Counties Need More Control Over Calendars


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Larry Hogan’s school calendar requirements are creating serious scheduling problems.

Sagun Shrestha, Editor-In-Chief

The impact of Governor Hogan’s executive order mandating schools to start after Labor Day, but end by June 15, has created a multitude of problems for counties not knowing how to cram in all the school days.

Despite boosting small businesses and attracting tourism, which Hogan cited while issuing the order, it creates more issues for the families and students that it was meant to help. Not every family has the means to use that extra week off to go on vacation, and child care during those last few weeks can be hard to find.

“I feel like the local governments don’t really care as much about the students as they do as for their economy, so they want school to start after labor day just to get people to go to amusement parks and fairs or whatever, but it’s really not working because none of the students care that much,” sophomore Samira Koraganie said.

There are also major restrictions on holidays and professional days since those are the first to be cut when the maximum number of snow days is reached.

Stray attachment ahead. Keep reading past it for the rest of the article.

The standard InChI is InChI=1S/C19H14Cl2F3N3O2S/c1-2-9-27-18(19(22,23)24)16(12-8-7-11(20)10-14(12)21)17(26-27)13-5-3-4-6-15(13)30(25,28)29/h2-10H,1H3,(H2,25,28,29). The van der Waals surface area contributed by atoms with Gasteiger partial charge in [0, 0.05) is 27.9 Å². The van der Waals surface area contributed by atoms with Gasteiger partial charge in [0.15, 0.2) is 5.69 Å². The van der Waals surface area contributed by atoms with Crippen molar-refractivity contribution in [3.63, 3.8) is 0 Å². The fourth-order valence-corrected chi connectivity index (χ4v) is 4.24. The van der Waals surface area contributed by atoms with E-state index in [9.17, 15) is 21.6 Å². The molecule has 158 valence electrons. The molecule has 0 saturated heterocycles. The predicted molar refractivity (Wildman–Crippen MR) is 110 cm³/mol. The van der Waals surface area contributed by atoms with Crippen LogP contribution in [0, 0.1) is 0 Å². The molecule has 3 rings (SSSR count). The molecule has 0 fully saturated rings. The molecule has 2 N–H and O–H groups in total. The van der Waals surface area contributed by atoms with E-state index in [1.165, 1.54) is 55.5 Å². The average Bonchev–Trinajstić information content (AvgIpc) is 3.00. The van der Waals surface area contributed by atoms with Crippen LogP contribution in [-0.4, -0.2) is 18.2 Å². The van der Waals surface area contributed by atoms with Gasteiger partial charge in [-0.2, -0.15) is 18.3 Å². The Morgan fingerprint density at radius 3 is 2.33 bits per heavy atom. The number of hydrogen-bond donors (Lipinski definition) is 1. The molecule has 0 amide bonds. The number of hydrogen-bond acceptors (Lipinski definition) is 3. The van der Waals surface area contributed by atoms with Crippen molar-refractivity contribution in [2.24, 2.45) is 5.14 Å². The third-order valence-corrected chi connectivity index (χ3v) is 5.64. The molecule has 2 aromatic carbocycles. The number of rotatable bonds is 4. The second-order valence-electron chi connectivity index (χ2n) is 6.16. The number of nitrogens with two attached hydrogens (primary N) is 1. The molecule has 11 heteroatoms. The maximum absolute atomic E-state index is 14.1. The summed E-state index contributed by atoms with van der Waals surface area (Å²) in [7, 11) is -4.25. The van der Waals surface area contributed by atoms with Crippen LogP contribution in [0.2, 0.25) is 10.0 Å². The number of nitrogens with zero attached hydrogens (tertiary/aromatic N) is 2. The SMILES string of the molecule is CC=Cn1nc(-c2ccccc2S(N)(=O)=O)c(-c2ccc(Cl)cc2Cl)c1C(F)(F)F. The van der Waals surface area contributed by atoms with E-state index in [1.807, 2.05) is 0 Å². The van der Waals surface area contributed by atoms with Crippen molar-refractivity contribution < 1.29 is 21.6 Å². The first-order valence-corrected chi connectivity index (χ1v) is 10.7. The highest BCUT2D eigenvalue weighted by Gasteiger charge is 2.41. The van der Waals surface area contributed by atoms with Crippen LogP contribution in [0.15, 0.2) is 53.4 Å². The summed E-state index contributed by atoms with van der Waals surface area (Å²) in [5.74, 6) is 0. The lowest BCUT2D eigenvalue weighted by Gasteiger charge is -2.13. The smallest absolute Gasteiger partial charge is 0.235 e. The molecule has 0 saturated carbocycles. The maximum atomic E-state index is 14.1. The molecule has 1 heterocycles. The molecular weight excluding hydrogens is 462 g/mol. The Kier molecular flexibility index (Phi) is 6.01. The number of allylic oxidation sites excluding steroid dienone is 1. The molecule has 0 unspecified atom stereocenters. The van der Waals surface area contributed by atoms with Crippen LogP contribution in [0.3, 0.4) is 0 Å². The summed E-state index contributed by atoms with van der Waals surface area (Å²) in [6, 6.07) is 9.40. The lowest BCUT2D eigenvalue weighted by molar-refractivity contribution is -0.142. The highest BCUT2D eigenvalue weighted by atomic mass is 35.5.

“There are school holidays that other jurisdictions don’t celebrate and so we’d have greater restrictions on our school year and flexibility than other school districts do, but we should be allowed to have that flexibility,” English teacher Lisa Marshall said.

AP exams also raise questions about starting school after labor day because exams are pre-scheduled, and there’s no way to change that date.

“I think it specifically puts students who take AP classes at a disadvantage because they’re still taking an AP exam in May, as opposed to students in other parts of the country that start school earlier in August. They have additional weeks of instruction time,” social studies teacher Rachel Clements said.

Students and teachers alike prefer that the school year start earlier for different reasons. Some cite snow days, others cite the absence of spring break, and a few others want summer to start earlier.

“The later we start in school, the later we end.” sophomore Duaa Emira said. “If we start earlier it’ll give the county better hold on the school days and they’ll give us more snow days. I want my summer to start as soon as possible and we might have more snow days because the weather is constantly changing.”

Both teachers, Marshall and Clements, agree that it would be better for each individual county to decide their school years because the counties know their students better and the considerations that each county has.

“I think school systems should be able to decide when they want their own school system to start,” Marshall said. “I think we shouldn’t have this random, arbitrary date after which or before which we can’t have classes.”

When the state forces everyone to go by a strict guideline, it can not possibly work for every single district. This is why counties need control of their own school calendars and why the Maryland Senate did the right thing when they passed a bill last Tuesday overturning Hogan’s executive order, giving the power back to school districts.

“I think that’s perfect,” Clements said.